Role of your Logo in Business Branding
By Alumni Mart | January 27, 2018
Your logo is the foundational element of your company's branding strategy and is a critical aspect of business marketing. As your company's major graphical representation, your logo anchors your company's brand and becomes the single most visible manifestation of your company within your target market. For this reason, a well-designed logo is an essential part of your company's overall marketing strategy.
Your corporate logo is intended to be the "face" of your company: It is the graphical representation of your company's unique identity, and through colours, fonts and images it provides essential information about your company that allows customers to identify with your company's core brand. It is a symbol of referring to your company in advertising and marketing materials and design choices in all other business marketing materials.
Good logos should be unique and comprehensible to potential customers. Although there are myriad choices for colour, visual elements and typography, in general your logo should help convey some information about your company, or be designed in a way that gives some sense of meaning about your company or its industry. For example, cutting-edge firms and tech companies tend to have angular logos to convey speed, while service-oriented firms have rounded logos to provide a sense of service and trust.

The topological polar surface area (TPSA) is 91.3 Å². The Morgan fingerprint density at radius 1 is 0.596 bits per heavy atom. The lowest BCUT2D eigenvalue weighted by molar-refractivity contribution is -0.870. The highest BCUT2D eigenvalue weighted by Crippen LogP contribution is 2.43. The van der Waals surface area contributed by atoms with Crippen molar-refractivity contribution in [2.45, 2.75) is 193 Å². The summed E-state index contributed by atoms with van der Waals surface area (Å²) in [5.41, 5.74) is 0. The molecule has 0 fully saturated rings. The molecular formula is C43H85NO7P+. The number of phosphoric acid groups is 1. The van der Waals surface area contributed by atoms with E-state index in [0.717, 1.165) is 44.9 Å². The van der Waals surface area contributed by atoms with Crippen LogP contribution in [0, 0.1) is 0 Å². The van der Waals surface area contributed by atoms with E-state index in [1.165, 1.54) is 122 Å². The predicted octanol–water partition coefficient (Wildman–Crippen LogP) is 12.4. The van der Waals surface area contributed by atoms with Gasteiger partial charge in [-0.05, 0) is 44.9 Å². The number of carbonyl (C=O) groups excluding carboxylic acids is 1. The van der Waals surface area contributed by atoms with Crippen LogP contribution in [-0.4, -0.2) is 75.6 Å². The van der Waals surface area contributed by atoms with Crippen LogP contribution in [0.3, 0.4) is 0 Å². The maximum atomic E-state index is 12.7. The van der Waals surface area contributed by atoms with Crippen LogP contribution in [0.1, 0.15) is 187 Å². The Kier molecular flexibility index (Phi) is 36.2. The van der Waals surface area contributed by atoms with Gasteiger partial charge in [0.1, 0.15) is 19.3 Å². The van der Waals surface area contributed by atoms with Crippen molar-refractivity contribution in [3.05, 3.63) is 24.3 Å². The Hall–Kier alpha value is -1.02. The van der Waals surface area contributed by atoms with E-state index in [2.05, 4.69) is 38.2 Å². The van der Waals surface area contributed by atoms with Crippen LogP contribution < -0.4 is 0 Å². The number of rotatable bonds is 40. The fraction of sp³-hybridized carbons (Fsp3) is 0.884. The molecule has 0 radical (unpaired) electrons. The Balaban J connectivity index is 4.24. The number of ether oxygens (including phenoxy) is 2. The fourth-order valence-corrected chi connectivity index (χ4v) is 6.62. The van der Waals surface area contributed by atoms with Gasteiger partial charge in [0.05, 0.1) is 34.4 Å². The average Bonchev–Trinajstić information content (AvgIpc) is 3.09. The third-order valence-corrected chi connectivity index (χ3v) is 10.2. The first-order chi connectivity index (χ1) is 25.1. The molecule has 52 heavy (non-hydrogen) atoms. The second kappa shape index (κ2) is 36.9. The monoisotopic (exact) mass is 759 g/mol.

Your logo is the chief visual component of your company's overall brand identity. The logo appears on stationery, websites, business cards and advertising. For that reason, a well-designed logo can contribute to business success, while a substandard logo can imply amateurishness and turn off potential customers. However, your logo should cohere well with other aspects of your company's visual presentation: No logo, however well designed, can look good when surrounded by contradictory graphical elements or inconsistent fonts. This is why your logo is the basic unit of a larger brand identity that includes company fonts, colours and document-design guidelines.
Return on Investment
As consumers grow to know, like and trust a specific brand, they are more likely to respond positively to successive encounters with a logo-potentially leading to increased sales or improved mind share within the target market. In addition, a well-designed logo implies a degree of professionalism and competence that could help steer potential new clients toward selecting the business rather than a competitor with no or substandard logos.
Small businesses often play it fast-and-loose with logos, paying insufficient attention to their proper size and positioning and surrounding them with materials-including clipart-that compete with them visually. Avoid re-creating different types of logos for specific purposes (e.g., letterhead and business cards) or having similar-but-not-identical versions for print and online purposes.
If you have any questions or need clarification on any aspect of our branding and promotions series, contact Steve Alabi by email firstname.lastname@example.org